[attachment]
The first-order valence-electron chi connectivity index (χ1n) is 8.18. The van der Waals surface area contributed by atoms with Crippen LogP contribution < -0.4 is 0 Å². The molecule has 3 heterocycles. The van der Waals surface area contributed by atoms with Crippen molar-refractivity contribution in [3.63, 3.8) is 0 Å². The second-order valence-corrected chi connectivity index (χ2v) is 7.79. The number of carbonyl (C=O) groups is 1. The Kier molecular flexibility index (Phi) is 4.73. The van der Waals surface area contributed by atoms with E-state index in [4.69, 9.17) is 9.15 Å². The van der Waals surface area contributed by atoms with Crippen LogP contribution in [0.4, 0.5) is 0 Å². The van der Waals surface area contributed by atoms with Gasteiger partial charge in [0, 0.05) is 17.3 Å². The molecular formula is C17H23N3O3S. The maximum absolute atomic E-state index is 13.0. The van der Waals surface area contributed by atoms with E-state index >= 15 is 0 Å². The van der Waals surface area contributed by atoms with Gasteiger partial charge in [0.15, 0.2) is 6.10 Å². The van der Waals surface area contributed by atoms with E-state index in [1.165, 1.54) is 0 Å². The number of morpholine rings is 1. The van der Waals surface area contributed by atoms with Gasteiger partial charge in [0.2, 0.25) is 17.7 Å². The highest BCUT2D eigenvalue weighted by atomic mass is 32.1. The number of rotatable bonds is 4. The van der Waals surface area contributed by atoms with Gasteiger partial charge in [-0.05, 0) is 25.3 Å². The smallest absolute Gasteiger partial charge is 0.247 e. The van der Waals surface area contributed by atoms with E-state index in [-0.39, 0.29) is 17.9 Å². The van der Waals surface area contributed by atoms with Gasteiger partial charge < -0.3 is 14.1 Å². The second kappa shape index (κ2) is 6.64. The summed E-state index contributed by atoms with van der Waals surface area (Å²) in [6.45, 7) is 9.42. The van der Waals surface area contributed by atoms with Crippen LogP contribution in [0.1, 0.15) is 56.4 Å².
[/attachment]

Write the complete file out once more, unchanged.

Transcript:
The first-order valence-electron chi connectivity index (χ1n) is 8.18. The van der Waals surface area contributed by atoms with Crippen LogP contribution < -0.4 is 0 Å². The molecule has 3 heterocycles. The van der Waals surface area contributed by atoms with Crippen molar-refractivity contribution in [3.63, 3.8) is 0 Å². The second-order valence-corrected chi connectivity index (χ2v) is 7.79. The number of carbonyl (C=O) groups is 1. The Kier molecular flexibility index (Phi) is 4.73. The van der Waals surface area contributed by atoms with E-state index in [4.69, 9.17) is 9.15 Å². The van der Waals surface area contributed by atoms with Crippen LogP contribution in [0.4, 0.5) is 0 Å². The van der Waals surface area contributed by atoms with Gasteiger partial charge in [0, 0.05) is 17.3 Å². The molecular formula is C17H23N3O3S. The maximum absolute atomic E-state index is 13.0. The van der Waals surface area contributed by atoms with E-state index >= 15 is 0 Å². The van der Waals surface area contributed by atoms with Gasteiger partial charge in [0.15, 0.2) is 6.10 Å². The van der Waals surface area contributed by atoms with E-state index in [1.165, 1.54) is 0 Å². The number of morpholine rings is 1. The van der Waals surface area contributed by atoms with Gasteiger partial charge in [0.2, 0.25) is 17.7 Å². The highest BCUT2D eigenvalue weighted by atomic mass is 32.1. The number of rotatable bonds is 4. The van der Waals surface area contributed by atoms with Gasteiger partial charge in [-0.05, 0) is 25.3 Å². The smallest absolute Gasteiger partial charge is 0.247 e. The van der Waals surface area contributed by atoms with E-state index in [-0.39, 0.29) is 17.9 Å². The van der Waals surface area contributed by atoms with Gasteiger partial charge < -0.3 is 14.1 Å². The second kappa shape index (κ2) is 6.64. The summed E-state index contributed by atoms with van der Waals surface area (Å²) in [6.45, 7) is 9.42. The van der Waals surface area contributed by atoms with Crippen LogP contribution in [0.1, 0.15) is 56.4 Å².